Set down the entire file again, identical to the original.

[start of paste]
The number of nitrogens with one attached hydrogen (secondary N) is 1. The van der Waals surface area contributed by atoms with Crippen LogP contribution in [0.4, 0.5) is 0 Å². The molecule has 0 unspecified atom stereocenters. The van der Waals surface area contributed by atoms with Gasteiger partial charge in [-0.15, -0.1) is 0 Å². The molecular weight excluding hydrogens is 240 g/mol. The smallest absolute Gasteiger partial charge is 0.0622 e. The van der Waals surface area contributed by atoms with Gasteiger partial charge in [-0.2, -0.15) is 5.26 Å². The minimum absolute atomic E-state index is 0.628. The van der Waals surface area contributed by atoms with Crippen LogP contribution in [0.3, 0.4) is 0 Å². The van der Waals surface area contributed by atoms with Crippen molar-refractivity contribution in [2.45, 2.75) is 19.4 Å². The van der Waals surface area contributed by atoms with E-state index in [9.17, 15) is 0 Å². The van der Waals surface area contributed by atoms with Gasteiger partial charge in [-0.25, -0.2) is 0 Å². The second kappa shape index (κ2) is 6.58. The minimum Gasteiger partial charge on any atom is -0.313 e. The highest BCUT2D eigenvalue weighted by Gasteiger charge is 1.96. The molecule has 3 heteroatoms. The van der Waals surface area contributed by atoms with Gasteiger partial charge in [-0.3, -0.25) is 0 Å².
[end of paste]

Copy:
The number of nitrogens with one attached hydrogen (secondary N) is 1. The van der Waals surface area contributed by atoms with Crippen LogP contribution in [0.4, 0.5) is 0 Å². The molecule has 0 unspecified atom stereocenters. The van der Waals surface area contributed by atoms with Gasteiger partial charge in [-0.15, -0.1) is 0 Å². The molecular weight excluding hydrogens is 240 g/mol. The smallest absolute Gasteiger partial charge is 0.0622 e. The van der Waals surface area contributed by atoms with Gasteiger partial charge in [-0.2, -0.15) is 5.26 Å². The minimum absolute atomic E-state index is 0.628. The van der Waals surface area contributed by atoms with Crippen LogP contribution in [0.3, 0.4) is 0 Å². The van der Waals surface area contributed by atoms with Crippen molar-refractivity contribution in [2.45, 2.75) is 19.4 Å². The van der Waals surface area contributed by atoms with E-state index in [9.17, 15) is 0 Å². The van der Waals surface area contributed by atoms with Gasteiger partial charge in [-0.25, -0.2) is 0 Å². The second kappa shape index (κ2) is 6.58. The minimum Gasteiger partial charge on any atom is -0.313 e. The highest BCUT2D eigenvalue weighted by Gasteiger charge is 1.96. The molecule has 3 heteroatoms. The van der Waals surface area contributed by atoms with Gasteiger partial charge in [-0.3, -0.25) is 0 Å².